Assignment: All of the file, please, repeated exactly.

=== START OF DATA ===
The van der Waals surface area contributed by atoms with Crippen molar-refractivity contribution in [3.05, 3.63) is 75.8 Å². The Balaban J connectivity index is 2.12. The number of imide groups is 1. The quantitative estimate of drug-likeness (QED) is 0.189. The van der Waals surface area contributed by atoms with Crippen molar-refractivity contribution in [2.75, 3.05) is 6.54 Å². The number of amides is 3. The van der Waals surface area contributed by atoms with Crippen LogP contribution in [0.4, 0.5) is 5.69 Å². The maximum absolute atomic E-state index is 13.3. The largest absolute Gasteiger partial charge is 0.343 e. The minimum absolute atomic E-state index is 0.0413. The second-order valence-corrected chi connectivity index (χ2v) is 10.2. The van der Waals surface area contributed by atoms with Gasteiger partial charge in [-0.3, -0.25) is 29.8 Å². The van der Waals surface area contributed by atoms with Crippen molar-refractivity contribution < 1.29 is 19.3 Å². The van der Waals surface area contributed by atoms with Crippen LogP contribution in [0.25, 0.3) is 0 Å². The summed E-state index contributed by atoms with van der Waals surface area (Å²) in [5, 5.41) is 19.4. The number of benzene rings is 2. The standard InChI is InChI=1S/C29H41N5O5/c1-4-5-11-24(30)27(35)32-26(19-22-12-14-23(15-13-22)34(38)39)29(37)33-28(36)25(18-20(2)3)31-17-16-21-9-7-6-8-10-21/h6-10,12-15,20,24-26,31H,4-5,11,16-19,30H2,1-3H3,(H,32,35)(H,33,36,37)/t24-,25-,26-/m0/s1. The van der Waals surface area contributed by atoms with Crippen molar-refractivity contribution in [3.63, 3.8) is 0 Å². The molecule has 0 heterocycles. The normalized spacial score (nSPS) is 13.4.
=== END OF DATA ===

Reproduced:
The van der Waals surface area contributed by atoms with Crippen molar-refractivity contribution in [3.05, 3.63) is 75.8 Å². The Balaban J connectivity index is 2.12. The number of imide groups is 1. The quantitative estimate of drug-likeness (QED) is 0.189. The van der Waals surface area contributed by atoms with Crippen molar-refractivity contribution in [2.75, 3.05) is 6.54 Å². The number of amides is 3. The van der Waals surface area contributed by atoms with Crippen LogP contribution in [0.4, 0.5) is 5.69 Å². The maximum absolute atomic E-state index is 13.3. The largest absolute Gasteiger partial charge is 0.343 e. The minimum absolute atomic E-state index is 0.0413. The second-order valence-corrected chi connectivity index (χ2v) is 10.2. The van der Waals surface area contributed by atoms with Gasteiger partial charge in [-0.3, -0.25) is 29.8 Å². The van der Waals surface area contributed by atoms with Crippen molar-refractivity contribution < 1.29 is 19.3 Å². The van der Waals surface area contributed by atoms with Crippen LogP contribution in [0.25, 0.3) is 0 Å². The summed E-state index contributed by atoms with van der Waals surface area (Å²) in [5, 5.41) is 19.4. The number of benzene rings is 2. The standard InChI is InChI=1S/C29H41N5O5/c1-4-5-11-24(30)27(35)32-26(19-22-12-14-23(15-13-22)34(38)39)29(37)33-28(36)25(18-20(2)3)31-17-16-21-9-7-6-8-10-21/h6-10,12-15,20,24-26,31H,4-5,11,16-19,30H2,1-3H3,(H,32,35)(H,33,36,37)/t24-,25-,26-/m0/s1. The van der Waals surface area contributed by atoms with Crippen molar-refractivity contribution in [3.63, 3.8) is 0 Å². The molecule has 0 heterocycles. The normalized spacial score (nSPS) is 13.4.